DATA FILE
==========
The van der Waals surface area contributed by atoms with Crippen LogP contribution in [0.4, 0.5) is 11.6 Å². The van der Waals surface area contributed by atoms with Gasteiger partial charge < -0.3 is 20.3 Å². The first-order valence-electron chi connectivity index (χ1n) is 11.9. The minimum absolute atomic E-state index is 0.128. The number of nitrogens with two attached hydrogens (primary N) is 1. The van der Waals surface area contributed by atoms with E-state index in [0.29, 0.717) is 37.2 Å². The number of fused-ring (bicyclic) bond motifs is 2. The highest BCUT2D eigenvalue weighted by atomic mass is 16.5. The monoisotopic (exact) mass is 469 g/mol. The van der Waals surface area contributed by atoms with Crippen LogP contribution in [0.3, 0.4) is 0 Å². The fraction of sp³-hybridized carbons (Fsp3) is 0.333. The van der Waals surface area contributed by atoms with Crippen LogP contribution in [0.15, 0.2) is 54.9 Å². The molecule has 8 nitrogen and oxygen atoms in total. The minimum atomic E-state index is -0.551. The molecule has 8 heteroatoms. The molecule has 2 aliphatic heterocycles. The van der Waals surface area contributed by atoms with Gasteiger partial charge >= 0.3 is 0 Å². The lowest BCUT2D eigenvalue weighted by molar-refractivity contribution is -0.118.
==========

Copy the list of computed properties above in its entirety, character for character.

The van der Waals surface area contributed by atoms with Crippen LogP contribution in [0.4, 0.5) is 11.6 Å². The van der Waals surface area contributed by atoms with Gasteiger partial charge < -0.3 is 20.3 Å². The first-order valence-electron chi connectivity index (χ1n) is 11.9. The minimum absolute atomic E-state index is 0.128. The number of nitrogens with two attached hydrogens (primary N) is 1. The van der Waals surface area contributed by atoms with E-state index in [0.29, 0.717) is 37.2 Å². The number of fused-ring (bicyclic) bond motifs is 2. The highest BCUT2D eigenvalue weighted by atomic mass is 16.5. The monoisotopic (exact) mass is 469 g/mol. The van der Waals surface area contributed by atoms with Crippen LogP contribution in [0.3, 0.4) is 0 Å². The fraction of sp³-hybridized carbons (Fsp3) is 0.333. The van der Waals surface area contributed by atoms with Crippen LogP contribution in [0.15, 0.2) is 54.9 Å². The molecule has 8 nitrogen and oxygen atoms in total. The minimum atomic E-state index is -0.551. The molecule has 8 heteroatoms. The molecule has 2 aliphatic heterocycles. The van der Waals surface area contributed by atoms with Gasteiger partial charge >= 0.3 is 0 Å². The lowest BCUT2D eigenvalue weighted by molar-refractivity contribution is -0.118.